ANY OUTDOOR ADVENTURER who’s laid eyes on a colourful and informative Hema map will no doubt appreciate the work that has gone into its creation. After all, a Hema map offers so much more than just a reference to your location or a guide to your destination. It’s a beautifully presented work of art, with fantastic design that almost comes to life as you pore over its lines, imagining the journey that lies ahead.
Setting a Hema product apart from lesser maps is the additional information it provides, such as the story of the area it covers, recommendations on places to visit, information on services and facilities, the inclusion of spectacular photography and, of course, accurate lines depicting roads, tracks and waterways, and precisely plotted symbols indicating the exact locations of anything from towns and landmarks to station homesteads and park entrances.
What you might not appreciate, however, is the method by which Hema Maps creates its products, whether they’re printed on paper or delivered electronically through a Hema Navigator or software on your phone or tablet.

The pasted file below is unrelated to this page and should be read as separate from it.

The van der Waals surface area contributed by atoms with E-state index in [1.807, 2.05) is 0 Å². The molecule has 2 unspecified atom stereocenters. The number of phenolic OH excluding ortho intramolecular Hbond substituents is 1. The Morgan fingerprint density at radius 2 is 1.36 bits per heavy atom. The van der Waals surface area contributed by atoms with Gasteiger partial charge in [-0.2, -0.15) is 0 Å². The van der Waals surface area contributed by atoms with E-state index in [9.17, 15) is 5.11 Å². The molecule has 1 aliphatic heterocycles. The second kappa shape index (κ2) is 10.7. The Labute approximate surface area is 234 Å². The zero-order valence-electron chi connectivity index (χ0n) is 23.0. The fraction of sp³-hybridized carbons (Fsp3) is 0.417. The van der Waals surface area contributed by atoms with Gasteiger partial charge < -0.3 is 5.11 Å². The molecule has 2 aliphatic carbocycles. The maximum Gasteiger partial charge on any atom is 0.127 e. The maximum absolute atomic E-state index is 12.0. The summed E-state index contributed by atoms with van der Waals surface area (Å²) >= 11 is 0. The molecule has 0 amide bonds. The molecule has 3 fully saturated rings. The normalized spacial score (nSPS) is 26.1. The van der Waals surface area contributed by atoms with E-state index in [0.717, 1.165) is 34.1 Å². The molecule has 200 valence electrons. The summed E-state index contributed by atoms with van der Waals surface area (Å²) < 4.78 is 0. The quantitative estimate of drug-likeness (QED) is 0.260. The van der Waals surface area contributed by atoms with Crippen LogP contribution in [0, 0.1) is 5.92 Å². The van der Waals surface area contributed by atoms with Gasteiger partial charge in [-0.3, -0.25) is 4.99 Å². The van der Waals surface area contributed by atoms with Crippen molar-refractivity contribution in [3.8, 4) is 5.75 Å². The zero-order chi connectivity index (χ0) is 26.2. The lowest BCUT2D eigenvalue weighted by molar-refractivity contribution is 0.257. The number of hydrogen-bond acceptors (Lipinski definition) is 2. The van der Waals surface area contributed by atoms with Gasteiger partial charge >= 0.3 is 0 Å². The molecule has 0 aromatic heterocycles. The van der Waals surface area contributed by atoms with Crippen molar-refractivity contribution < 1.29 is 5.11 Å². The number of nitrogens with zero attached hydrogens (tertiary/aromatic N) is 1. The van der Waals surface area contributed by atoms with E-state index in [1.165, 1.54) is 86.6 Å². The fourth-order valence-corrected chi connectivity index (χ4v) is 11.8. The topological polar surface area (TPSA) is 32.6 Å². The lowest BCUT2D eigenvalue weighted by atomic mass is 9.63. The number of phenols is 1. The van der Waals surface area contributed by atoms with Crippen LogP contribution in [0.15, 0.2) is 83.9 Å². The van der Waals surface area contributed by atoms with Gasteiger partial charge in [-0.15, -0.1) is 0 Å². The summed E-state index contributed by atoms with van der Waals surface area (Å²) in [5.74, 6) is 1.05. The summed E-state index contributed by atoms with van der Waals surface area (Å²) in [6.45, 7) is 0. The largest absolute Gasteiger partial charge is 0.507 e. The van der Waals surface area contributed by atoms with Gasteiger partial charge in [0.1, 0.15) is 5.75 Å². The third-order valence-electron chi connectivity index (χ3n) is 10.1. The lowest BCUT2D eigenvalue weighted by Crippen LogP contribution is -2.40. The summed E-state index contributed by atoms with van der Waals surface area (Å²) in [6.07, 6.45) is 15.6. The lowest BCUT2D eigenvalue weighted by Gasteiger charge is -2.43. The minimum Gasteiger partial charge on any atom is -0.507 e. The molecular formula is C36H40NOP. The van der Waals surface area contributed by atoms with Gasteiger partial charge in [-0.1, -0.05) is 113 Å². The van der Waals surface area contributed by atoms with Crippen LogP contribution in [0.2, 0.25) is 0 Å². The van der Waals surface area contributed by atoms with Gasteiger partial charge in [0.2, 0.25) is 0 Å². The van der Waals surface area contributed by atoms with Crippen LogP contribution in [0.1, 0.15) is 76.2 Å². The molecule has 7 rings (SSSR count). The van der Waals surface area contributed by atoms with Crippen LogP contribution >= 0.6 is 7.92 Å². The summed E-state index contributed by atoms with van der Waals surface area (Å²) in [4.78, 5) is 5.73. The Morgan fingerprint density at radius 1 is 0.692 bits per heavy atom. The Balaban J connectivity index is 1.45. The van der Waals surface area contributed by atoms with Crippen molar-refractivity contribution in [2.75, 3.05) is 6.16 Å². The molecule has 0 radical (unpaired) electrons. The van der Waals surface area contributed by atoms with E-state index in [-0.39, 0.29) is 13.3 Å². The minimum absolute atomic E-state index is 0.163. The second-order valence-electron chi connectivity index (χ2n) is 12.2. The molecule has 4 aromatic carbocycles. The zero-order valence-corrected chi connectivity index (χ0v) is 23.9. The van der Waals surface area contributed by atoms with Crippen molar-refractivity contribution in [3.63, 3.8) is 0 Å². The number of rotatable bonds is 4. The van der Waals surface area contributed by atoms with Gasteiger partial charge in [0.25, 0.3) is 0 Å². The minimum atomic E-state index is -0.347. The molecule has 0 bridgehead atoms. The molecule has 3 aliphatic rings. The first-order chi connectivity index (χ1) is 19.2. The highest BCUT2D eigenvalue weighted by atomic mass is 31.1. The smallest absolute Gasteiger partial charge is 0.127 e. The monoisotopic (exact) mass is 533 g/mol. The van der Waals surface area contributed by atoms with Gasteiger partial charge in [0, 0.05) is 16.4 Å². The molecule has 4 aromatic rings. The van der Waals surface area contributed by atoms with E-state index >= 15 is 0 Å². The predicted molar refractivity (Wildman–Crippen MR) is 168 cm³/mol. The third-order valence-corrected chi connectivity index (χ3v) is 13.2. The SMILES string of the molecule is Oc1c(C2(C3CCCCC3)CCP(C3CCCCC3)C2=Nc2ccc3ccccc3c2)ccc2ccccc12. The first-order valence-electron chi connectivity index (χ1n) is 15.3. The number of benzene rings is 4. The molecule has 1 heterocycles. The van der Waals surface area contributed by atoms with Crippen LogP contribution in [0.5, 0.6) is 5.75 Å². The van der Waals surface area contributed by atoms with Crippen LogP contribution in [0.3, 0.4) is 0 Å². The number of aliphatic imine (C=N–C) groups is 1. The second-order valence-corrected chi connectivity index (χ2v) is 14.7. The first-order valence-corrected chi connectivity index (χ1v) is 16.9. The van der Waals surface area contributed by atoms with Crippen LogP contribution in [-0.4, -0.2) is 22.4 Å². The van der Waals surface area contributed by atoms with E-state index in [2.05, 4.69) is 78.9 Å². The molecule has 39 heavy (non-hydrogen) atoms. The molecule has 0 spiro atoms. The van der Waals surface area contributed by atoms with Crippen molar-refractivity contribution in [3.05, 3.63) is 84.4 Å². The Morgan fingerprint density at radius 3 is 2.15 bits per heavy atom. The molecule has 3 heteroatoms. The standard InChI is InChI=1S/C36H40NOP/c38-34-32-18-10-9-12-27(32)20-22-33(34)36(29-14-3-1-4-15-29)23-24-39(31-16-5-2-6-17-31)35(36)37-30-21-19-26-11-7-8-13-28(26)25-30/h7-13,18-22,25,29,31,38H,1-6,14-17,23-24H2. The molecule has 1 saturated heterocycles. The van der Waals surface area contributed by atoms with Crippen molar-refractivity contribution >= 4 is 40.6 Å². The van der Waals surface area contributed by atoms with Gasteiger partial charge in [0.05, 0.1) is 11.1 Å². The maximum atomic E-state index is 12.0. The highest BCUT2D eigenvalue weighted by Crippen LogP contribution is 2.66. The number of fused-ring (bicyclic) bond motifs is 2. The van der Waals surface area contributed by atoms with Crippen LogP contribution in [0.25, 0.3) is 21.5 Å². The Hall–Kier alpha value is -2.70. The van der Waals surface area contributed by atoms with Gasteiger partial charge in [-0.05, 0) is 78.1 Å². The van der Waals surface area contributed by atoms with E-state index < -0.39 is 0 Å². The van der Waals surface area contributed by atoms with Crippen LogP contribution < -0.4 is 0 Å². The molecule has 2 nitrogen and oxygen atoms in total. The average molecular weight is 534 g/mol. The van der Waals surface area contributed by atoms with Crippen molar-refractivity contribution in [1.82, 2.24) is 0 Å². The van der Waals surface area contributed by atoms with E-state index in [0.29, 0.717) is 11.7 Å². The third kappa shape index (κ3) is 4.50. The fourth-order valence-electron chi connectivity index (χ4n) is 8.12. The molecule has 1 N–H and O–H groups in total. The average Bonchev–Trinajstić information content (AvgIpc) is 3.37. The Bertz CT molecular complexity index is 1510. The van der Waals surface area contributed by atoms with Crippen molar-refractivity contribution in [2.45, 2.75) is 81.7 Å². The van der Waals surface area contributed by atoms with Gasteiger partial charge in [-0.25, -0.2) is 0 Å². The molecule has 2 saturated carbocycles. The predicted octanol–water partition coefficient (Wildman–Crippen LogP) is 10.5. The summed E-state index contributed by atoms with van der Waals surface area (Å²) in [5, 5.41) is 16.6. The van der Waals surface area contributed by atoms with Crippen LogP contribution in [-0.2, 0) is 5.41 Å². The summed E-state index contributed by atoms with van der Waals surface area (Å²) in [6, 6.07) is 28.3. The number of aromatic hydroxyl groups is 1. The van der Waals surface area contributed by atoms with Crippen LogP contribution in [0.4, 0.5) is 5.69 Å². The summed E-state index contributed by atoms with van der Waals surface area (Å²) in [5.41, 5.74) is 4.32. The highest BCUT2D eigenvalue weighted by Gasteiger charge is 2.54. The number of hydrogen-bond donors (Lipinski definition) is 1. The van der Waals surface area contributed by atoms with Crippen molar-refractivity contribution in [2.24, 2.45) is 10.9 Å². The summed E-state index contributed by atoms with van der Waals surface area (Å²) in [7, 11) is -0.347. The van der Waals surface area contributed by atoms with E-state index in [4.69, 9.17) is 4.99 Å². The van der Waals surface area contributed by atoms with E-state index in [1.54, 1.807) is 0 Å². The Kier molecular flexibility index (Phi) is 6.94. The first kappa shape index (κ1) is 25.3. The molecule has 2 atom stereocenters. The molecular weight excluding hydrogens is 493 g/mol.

To gather all of the required data, Hema literally drives every road and track in Australia to ensure its maps provide the most accurate and up to date information possible.
Hema MD Rob Boegheim snaps a pic that will make its way on to one of the company’s interactive electronic mapping products.
The Right Rig
The Hema field teams need a capable and reliable off-road vehicle to achieve this, and the latest in a long line of vehicles the company refers to as Map Patrols is a heavily modified Toyota 79 Series Double Cab LandCruiser.
Rob Boegheim, Hema’s Managing Director and son of Hema Maps founders Henry and Margaret Boegheim, explains: “We’ve been setting up Map Patrols since the first one in 1996 when we first started getting out with a GPS and a laptop and doing what we do. We sat down with this one and asked: what do we need this vehicle to do, where do we need it to go, what kind of equipment do we need to carry, what kind of fuel, people, gear and mapping gear?”